Depression is real, and it is a complex mental health disorder.
For people who don’t struggle with mental health illness, it is easy to dismiss depression as something that just doesn’t affect them. However, if you or someone you care about has ever suffered from depression, you know that this mental health problem is very real and not something that will just go away on its own.
While there are some self-help strategies that you can use in coping with depression, keep in mind that depression is a serious mental health illness that should be treated by a mental health professional.
Unfortunately, many people never seek medical attention for depression symptoms, therefore remaining undiagnosed and untreated.
Depression is a condition that can destroy a family from the inside out as well as the life of the individual affected, if not recognised and treated on time.
A major medical study reports that depression causes significant problems in the functioning of those affected – more often than arthritis, hypertension, chronic lung disease, and diabetes. In fact, according to the World Health Organization (WHO), depression is the leading cause of disability today, affecting more than 300 million people worldwide.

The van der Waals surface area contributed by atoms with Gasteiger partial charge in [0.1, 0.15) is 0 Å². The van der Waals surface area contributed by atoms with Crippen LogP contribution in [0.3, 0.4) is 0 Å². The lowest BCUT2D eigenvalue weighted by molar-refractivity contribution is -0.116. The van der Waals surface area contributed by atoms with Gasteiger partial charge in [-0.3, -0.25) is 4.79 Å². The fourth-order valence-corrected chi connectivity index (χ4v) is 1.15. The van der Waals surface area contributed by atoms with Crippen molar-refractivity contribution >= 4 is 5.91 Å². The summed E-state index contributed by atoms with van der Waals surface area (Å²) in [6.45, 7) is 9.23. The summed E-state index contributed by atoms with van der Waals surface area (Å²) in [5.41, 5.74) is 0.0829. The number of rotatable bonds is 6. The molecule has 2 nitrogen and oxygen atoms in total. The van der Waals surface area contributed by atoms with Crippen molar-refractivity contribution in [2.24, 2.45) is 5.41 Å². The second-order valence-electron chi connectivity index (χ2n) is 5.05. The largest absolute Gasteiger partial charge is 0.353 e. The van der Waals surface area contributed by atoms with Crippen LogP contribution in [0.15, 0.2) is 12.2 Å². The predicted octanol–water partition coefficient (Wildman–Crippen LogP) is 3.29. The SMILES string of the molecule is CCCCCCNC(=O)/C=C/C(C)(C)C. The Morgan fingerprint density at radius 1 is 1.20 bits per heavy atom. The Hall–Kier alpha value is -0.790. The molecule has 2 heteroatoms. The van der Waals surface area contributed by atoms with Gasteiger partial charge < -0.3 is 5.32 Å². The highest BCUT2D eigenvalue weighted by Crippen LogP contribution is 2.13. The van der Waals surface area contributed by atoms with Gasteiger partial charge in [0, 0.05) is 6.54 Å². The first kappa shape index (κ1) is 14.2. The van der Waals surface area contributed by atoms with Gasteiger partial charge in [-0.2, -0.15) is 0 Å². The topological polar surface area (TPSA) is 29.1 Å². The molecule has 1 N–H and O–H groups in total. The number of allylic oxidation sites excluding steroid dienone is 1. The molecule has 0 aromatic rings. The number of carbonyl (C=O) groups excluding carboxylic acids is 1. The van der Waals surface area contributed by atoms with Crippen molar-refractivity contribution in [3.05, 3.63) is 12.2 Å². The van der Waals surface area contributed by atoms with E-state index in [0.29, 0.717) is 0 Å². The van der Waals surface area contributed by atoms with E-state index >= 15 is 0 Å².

Depression is not just “feeling blue”. It is a medical disorder like diabetes, high blood pressure, or heart disease. It is something that affects your thoughts, feelings, physical health, and behaviour.
Depression symptoms are characterised not only by negative thoughts and moods but also by specific changes in your body’s functions such as irregular eating and sleeping patterns.
Recovering from depression is not easy. In addition, each person’s recovery process is different. However, according to the National Mental Health Association, more than 80 per cent of people who get treatment for depression symptoms say it helps.
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